Today’s tip comes from Dr. Thomas Welsh, professor, consultant and longtime DSA Associate. This is Part 1 of our two-part series on Responsive Instructional Design.
If there is one thing facing instructional designers today, it might be the insurmountable opportunity posed by the various contexts for which we are expected to design training and related content. While we continue to address typical situations such as designing for workshops, online (synchronous and asynchronous), and blended learning, we are also faced with constraints posed by Learning Management Systems (LMS) and dual-use strategies in which training is expected to also serve as an one-the-job performance support tool. Well, it’s time to throw another variable into the mix…
The phrase “responsive design” is a current hot topic in web design. It is an outgrowth of the fact that people access web content from a wider variety of devices than ever before. Because of this, designers have to take into account the various screen sizes on which their content will be viewed. They have to make decisions about how to format content, as well as whether to hide non-critical content from viewers using smaller screen sizes. The image below is an example of how a single web page is reformatted on the fly based on the device with which it’s being viewed.
Examples of responsive design are everywhere! Just sit at your computer with your smart phone in hand and visit CNN.com, Slate.com, BostonGlobe.com, and the Sweet Hat Club (to name a few!) on both devices at the same time. Notice how the same web page is formatted differently based on the device accessing it. That’s responsive design. There is only one source of content, but that content is manipulated on the fly so it displays according to the designer’s wishes. Cool, eh?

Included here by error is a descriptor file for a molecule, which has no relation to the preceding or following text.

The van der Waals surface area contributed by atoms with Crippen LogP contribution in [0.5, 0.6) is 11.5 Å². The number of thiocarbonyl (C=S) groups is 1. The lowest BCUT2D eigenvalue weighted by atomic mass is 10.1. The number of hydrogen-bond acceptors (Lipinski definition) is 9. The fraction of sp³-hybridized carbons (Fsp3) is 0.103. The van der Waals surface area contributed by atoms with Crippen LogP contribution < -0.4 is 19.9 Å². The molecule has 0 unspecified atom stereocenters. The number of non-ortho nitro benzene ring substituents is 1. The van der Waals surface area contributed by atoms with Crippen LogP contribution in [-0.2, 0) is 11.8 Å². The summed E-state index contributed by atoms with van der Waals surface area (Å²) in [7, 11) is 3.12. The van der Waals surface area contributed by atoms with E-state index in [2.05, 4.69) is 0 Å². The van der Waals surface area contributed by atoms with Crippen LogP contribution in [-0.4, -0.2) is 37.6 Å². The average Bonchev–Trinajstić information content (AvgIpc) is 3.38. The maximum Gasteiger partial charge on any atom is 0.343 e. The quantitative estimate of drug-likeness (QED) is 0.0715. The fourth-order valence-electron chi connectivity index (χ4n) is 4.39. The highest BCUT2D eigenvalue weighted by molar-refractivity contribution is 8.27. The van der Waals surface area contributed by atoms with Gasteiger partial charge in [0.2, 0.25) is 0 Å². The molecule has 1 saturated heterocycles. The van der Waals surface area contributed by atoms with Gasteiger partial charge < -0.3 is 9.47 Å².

What are the implications of responsive design for instructional designers? One implication is that we now have the means to adjust the not only the formatting, but also the contents, of our training to be suit the learner. For example, we might design one training program the does the following:
In this case, a learner may be able to access training in a limited form on a phone device, but would eventually be required to visit the training using a desktop, laptop or tablet device in order to complete required embedded activities and assessments. With this approach, we can better meet the needs of learners, while ensuring the consistency of our training outcomes. At the same time, we don’t have to create two different programs. We can use responsive design to develop device-sensitive formatting, content, and interactions! In Part 2, we will explore some strategies for Responsive ID and look at a few examples.
See you next time,